Timor-Leste, like many other countries, has experienced considerable economic hardship due to the COVID-19 pandemic. However, the country’s economy was fragile long before the pandemic and will likely continue to face challenges for the foreseeable future. Over the years, Timor-Leste has been advised to prioritize and take concrete actions to improve the number of its productive sectors, which are fundamental in order to diversify the economy away from a heavy reliance on oil revenues.
The economic development programs of the VIII Constitutional Government, which took office in 2018, emphasize empowerment of the productive sectors around essential industries including agriculture and tourism, in order to diversify the economy. Meanwhile, non-governmental organizations (NGOs), development partners, and other experts have pointed out the risks of being overly dependent on oil and the need for economic diversification to ensure more sustainable development. Despite all the warnings, however, Timor-Leste’s economy remains heavily dependent on the revenues generated from the oil and gas sector while progress in diversifying the economy has been slow. Given this trend, what are the main underlying obstacles?
Diversifying the economy of a country takes time and it is a highly complex endeavor. However, in Timor-Leste’s context, a few factors stand out. The first is the political discord that has derailed the country away from long-term investments. Starting from the crisis of 2006, Timor-Leste has grappled with political disharmony, which is self-evident when one considers the fact that the country has had six different governments in the last 15 years (2006 to 2021). Consequently, the country is forced to take measures of a short-term nature to ensure the solidity of governance, rather than formulating strategies for long-term strategic investments. When the VIII Constitutional Government was formed in 2018, current Prime Minister Taur Matan Ruak famously claimed to be leading a three–wheel government given that it lacked a full cabinet. Last year, however, FRETILIN replaced the National Congress for Reconstruction of Timor-Leste (CNRT) as part of the ruling coalition to continue the mandate of the VIII Constitutional Government, which brought the three-wheel saga to an end. Nonetheless, the stability of the coalition government will remain in question at least until the next election in 2023. As such, the government cannot really exercise its role in developing comprehensive programs and critically assess budget distribution towards sectors that can contribute to long-term development, partly out of fears that this will precipitate the collapse of the coalition government.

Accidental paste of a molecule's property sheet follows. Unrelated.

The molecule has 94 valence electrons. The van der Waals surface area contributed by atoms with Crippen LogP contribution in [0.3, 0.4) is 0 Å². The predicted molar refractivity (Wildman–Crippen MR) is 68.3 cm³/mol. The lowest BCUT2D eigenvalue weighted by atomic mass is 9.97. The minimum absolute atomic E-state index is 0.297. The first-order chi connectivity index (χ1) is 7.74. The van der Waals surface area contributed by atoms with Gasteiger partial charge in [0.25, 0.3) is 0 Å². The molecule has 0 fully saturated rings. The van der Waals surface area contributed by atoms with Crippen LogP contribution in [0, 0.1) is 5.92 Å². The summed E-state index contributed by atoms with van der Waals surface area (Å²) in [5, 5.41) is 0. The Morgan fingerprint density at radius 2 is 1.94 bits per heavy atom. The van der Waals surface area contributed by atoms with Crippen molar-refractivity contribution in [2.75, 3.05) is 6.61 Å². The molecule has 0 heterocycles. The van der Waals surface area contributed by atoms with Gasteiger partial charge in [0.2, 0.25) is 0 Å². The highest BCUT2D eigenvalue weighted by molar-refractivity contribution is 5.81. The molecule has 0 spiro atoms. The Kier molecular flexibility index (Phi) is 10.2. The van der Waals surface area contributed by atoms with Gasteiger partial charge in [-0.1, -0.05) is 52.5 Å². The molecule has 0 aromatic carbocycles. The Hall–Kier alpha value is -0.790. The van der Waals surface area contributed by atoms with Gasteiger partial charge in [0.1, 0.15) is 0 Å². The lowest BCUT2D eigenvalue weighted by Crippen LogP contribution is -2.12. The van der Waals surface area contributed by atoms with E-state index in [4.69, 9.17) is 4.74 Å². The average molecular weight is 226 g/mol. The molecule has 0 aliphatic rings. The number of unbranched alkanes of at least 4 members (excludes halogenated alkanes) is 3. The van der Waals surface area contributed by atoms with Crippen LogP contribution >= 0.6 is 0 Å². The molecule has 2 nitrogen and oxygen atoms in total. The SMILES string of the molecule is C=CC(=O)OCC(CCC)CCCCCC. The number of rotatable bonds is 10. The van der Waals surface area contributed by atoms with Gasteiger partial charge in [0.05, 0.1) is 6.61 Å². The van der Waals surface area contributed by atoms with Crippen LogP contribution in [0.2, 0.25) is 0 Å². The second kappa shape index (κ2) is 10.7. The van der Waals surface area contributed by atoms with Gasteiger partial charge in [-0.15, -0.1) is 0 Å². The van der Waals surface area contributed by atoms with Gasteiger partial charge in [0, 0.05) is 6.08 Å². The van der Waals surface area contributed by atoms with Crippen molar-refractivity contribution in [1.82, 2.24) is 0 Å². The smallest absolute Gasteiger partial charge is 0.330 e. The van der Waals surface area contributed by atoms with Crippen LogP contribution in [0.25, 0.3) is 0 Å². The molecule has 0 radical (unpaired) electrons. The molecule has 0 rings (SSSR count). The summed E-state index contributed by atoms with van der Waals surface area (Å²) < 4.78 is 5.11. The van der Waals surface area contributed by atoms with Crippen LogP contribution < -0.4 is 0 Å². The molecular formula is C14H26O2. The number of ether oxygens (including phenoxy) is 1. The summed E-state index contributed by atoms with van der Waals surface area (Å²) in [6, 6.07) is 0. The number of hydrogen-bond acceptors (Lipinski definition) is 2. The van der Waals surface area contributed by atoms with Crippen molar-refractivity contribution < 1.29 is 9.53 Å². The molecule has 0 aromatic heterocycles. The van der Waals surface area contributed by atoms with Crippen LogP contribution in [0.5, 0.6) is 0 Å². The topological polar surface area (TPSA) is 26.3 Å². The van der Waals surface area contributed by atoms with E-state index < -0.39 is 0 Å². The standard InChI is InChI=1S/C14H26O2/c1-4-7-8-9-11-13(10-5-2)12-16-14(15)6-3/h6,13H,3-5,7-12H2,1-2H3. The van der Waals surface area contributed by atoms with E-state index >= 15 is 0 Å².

Second, there appears to be a lack of consensus among the two largest political parties, CNRT and FRETILIN, on the national priorities for economic development. Although development in Timor-Leste has been guided by the Strategic Development Plan (SDP), CNRT and FRETILIN are still at odds regarding the mechanisms to materialize programs such as the Southern Coast or Tasi Mane Project, which is an integral part of the national economic development strategies.
This lack of agreement from the main two ruling parties hinders the continued implementation of initiatives. Therefore, political parties need to have open and in-depth discussions about the viability of key economic development strategies in order to formulate national programs that are acceptable for all, and persist through changes in government administrations.